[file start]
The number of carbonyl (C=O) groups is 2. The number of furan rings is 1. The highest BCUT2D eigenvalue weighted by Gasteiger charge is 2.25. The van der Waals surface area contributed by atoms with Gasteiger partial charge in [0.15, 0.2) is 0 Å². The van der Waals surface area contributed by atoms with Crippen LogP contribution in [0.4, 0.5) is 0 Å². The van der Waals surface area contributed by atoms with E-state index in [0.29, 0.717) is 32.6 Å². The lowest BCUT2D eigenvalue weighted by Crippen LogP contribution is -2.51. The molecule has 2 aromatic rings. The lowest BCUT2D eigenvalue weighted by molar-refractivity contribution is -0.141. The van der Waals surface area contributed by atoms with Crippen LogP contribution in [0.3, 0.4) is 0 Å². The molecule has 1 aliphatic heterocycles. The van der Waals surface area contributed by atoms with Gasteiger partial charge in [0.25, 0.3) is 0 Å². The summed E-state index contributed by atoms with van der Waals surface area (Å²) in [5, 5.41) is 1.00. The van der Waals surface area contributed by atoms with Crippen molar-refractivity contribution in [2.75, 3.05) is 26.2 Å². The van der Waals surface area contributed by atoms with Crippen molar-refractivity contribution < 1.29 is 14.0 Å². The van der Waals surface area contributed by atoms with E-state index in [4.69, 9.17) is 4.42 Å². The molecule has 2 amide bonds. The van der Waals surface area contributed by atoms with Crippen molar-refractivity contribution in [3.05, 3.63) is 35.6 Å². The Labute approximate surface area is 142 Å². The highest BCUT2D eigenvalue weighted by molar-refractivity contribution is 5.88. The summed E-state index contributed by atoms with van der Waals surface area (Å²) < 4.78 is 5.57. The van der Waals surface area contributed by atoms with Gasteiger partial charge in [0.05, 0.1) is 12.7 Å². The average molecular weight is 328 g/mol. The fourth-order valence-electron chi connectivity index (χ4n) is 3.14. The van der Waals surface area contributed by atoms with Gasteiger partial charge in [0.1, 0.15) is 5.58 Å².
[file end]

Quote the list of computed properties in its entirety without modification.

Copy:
The number of carbonyl (C=O) groups is 2. The number of furan rings is 1. The highest BCUT2D eigenvalue weighted by Gasteiger charge is 2.25. The van der Waals surface area contributed by atoms with Gasteiger partial charge in [0.15, 0.2) is 0 Å². The van der Waals surface area contributed by atoms with Crippen LogP contribution in [0.4, 0.5) is 0 Å². The van der Waals surface area contributed by atoms with E-state index in [0.29, 0.717) is 32.6 Å². The lowest BCUT2D eigenvalue weighted by Crippen LogP contribution is -2.51. The molecule has 2 aromatic rings. The lowest BCUT2D eigenvalue weighted by molar-refractivity contribution is -0.141. The van der Waals surface area contributed by atoms with Crippen LogP contribution in [0.3, 0.4) is 0 Å². The molecule has 1 aliphatic heterocycles. The van der Waals surface area contributed by atoms with Gasteiger partial charge in [0.25, 0.3) is 0 Å². The summed E-state index contributed by atoms with van der Waals surface area (Å²) in [5, 5.41) is 1.00. The van der Waals surface area contributed by atoms with Crippen molar-refractivity contribution in [2.75, 3.05) is 26.2 Å². The van der Waals surface area contributed by atoms with Crippen molar-refractivity contribution < 1.29 is 14.0 Å². The van der Waals surface area contributed by atoms with E-state index in [4.69, 9.17) is 4.42 Å². The molecule has 2 amide bonds. The van der Waals surface area contributed by atoms with Crippen molar-refractivity contribution in [3.05, 3.63) is 35.6 Å². The Labute approximate surface area is 142 Å². The highest BCUT2D eigenvalue weighted by molar-refractivity contribution is 5.88. The summed E-state index contributed by atoms with van der Waals surface area (Å²) < 4.78 is 5.57. The van der Waals surface area contributed by atoms with Gasteiger partial charge in [0.05, 0.1) is 12.7 Å². The average molecular weight is 328 g/mol. The fourth-order valence-electron chi connectivity index (χ4n) is 3.14. The van der Waals surface area contributed by atoms with Gasteiger partial charge in [0.1, 0.15) is 5.58 Å².